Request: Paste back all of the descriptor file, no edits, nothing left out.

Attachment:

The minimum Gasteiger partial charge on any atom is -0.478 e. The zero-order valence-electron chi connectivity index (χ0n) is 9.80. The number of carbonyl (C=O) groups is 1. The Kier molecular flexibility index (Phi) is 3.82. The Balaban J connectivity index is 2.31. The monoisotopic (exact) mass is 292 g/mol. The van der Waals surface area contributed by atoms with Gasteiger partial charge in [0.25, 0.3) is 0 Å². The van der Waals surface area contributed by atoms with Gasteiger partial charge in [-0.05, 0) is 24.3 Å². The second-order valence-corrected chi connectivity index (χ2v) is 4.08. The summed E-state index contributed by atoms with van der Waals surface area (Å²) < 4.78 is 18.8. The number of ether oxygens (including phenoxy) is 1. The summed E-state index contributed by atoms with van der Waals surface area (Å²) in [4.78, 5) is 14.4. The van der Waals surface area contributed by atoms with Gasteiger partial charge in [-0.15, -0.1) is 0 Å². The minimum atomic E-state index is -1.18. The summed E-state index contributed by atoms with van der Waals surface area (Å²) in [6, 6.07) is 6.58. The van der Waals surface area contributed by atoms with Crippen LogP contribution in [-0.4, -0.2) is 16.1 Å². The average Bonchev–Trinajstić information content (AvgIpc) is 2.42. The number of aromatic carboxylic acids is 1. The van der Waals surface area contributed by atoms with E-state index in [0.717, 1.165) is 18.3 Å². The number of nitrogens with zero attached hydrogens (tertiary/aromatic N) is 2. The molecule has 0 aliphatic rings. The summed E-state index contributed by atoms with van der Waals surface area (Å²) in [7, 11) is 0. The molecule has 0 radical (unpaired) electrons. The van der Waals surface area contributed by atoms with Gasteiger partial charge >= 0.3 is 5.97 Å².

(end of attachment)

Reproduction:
The minimum Gasteiger partial charge on any atom is -0.478 e. The zero-order valence-electron chi connectivity index (χ0n) is 9.80. The number of carbonyl (C=O) groups is 1. The Kier molecular flexibility index (Phi) is 3.82. The Balaban J connectivity index is 2.31. The monoisotopic (exact) mass is 292 g/mol. The van der Waals surface area contributed by atoms with Gasteiger partial charge in [0.25, 0.3) is 0 Å². The van der Waals surface area contributed by atoms with Gasteiger partial charge in [-0.05, 0) is 24.3 Å². The second-order valence-corrected chi connectivity index (χ2v) is 4.08. The summed E-state index contributed by atoms with van der Waals surface area (Å²) < 4.78 is 18.8. The number of ether oxygens (including phenoxy) is 1. The summed E-state index contributed by atoms with van der Waals surface area (Å²) in [4.78, 5) is 14.4. The van der Waals surface area contributed by atoms with Gasteiger partial charge in [-0.15, -0.1) is 0 Å². The minimum atomic E-state index is -1.18. The summed E-state index contributed by atoms with van der Waals surface area (Å²) in [6, 6.07) is 6.58. The van der Waals surface area contributed by atoms with Crippen LogP contribution in [-0.4, -0.2) is 16.1 Å². The average Bonchev–Trinajstić information content (AvgIpc) is 2.42. The number of aromatic carboxylic acids is 1. The van der Waals surface area contributed by atoms with E-state index in [0.717, 1.165) is 18.3 Å². The number of nitrogens with zero attached hydrogens (tertiary/aromatic N) is 2. The molecule has 0 aliphatic rings. The summed E-state index contributed by atoms with van der Waals surface area (Å²) in [7, 11) is 0. The molecule has 0 radical (unpaired) electrons. The van der Waals surface area contributed by atoms with Gasteiger partial charge >= 0.3 is 5.97 Å².